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“All I really need to know I learned at ETHS,” Amie Wilkinson, Professor of Mathematics at the University of Chicago and fellow of the American Mathematical Society, told a crowd of more than 100 Evanston Township High School alumni who attended the Chem/Phys Reunion, held at ETHS on Sept. 23. Students in Chem/Phys – the Chemistry/Physics sequence at ETHS – take both courses simultaneously at a faster pace than they would take either course separately.
Prof. Wilkinson (ETHS ’85) said her statement still holds true today, even after she earned a B.A. from Harvard University and a Ph.D. from the University of California at Berkeley. Although she did not focus on chemistry or physics classes beyond those taught in the Chem/Phys program at ETHS, Prof. Wilkinson credits the program with having a tremendous impact on her success as a mathematician working in “ergodic theory and smooth dynamical systems.” For those not familiar with such concepts, Prof. Wilkinson provided a simple explanation: “My field of research involves a way of thinking, dynamical thinking, which just means in motion,” she said. Examples of a dynamical system are the mathematical models that describe planetary motion or the flow of water through a pipe.
One common thread among attendees who reflected on their experiences in Chem/Phys was that the program prepared them for success in a wide range of endeavors, including those unrelated to math and science. Registrants included Chem/Phys alums who graduated as recently as 2016, and as far back as 1958. When alumni registration for the reunion far exceeded expectations, morning activities including a welcome address by District 202 Superintendent Eric Witherspoon, were moved to the South Study Café, formerly Bacon Cafeteria. Fourteen retired and current Chem/Phys teachers also attended the event.
Lunch in the Terrace Dining Room featured keynote speaker Prof. Wilkinson, who will be honored with the ETHS Distinguished Alumni Award on Dec. 4. The day-long program included a visit to the Chem/Phys classrooms and an ETHS campus toursthat featured the Planetarium, the Advanced Manufacturing Labs, Auto Tech Lab, Geometry in Construction classroom, Heritage Hall, the Student Hub, and the Library.
Nina Dudnik, Ph.D. (ETHS ’94), founder and CEO of Seeding Labs, travelled from Boston to attend the reunion. As she entered the newly renovated Planetarium, Dr. Dudnik reminisced about the time she spent in the Chem/Phys program. “Dr. Ngoi was a huge influence on the trajectory of my science career,” Dr. Dudnik said, referring to now-retired Chemistry teacher Mephie Ngoi, who attended the event.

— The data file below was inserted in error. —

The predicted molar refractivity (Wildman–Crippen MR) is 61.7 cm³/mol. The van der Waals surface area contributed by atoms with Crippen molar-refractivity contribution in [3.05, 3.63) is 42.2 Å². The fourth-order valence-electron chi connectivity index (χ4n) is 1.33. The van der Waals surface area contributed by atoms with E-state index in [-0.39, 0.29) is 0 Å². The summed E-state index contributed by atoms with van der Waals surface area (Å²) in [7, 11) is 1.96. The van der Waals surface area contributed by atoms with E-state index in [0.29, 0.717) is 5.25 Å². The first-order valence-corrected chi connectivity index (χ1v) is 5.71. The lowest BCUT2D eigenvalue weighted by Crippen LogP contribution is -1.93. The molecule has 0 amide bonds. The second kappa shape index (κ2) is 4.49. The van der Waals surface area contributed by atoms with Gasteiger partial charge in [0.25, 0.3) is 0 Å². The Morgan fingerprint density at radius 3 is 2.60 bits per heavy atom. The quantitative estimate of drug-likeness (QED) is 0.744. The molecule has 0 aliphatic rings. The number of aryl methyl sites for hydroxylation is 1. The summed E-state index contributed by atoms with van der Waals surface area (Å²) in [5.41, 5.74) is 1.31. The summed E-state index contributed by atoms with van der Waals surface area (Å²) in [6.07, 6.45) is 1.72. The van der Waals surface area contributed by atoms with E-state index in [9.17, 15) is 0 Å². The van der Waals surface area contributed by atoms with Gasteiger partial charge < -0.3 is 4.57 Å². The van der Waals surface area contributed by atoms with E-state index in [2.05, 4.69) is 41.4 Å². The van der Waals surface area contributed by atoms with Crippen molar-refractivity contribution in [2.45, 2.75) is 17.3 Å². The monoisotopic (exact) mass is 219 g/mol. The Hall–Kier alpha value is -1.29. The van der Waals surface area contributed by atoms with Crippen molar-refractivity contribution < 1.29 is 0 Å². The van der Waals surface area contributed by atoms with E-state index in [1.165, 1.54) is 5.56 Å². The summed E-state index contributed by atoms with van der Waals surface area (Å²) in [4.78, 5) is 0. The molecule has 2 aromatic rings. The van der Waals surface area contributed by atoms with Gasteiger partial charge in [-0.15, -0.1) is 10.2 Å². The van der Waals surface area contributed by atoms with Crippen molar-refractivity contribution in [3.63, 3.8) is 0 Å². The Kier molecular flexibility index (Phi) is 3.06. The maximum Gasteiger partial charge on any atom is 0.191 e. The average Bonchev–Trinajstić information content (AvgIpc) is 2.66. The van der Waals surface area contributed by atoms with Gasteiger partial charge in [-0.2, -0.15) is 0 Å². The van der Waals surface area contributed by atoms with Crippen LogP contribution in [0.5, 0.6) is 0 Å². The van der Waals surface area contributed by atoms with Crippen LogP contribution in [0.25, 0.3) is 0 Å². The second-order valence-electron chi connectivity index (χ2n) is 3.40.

When asked about the benefits of Chem/Phys, Dr. Dudnik said, “The multi-year experience is integral to the success of the program. It fosters an incredible sense of community among the students, and a relationship between teachers and their students. They know you and what you’re capable of.”
This was her first visit to ETHS since graduation. “What really hit home was the incredible wealth of resources that were made available to us at the high school. In retrospect, it’s clear to us that we also had incredibly dedicated teachers,” Dr. Dudnik said. She founded the non-profit Seeding Labs in 2003. The organization raises funds to equip scientists worldwide with the tools, training, and connections they need to be on the cutting edge of global discovery, according to their website.
Reunion attendees also had an opportunity to engage in conversation and discussion with fellow Chem/Phys alums at an afternoon session called Career Connections. The reunion continued into the evening at the Chem/Phys Social at 7 p.m. at Tommy Nevin’s Pub. A hand-out, “Chem/Phys Reunion Challenge!! What do we remember?” perhaps brought back memories of late nights doing homework. Number 17 was a typical question on the hand-out:
The equation of motion of a simple harmonic oscillator is d²x/dt² = -9x, where x is displacement and t is time. The period of oscillation is 6π b. 9/2π c. 3/2π d. 2π/3 e. 2π/9
The Chem/Phys Reunion, sponsored by the ETHS Alumni Association and the ETHS Educational Foundation, also raised close to $18,000 from reunion donors for building the new Chem/Phys Theory Center, a research lab that will provide opportunities for students to develop research methods and participate in projects for theoretical research. A donor has offered to match donations for this project dollar-for-dollar.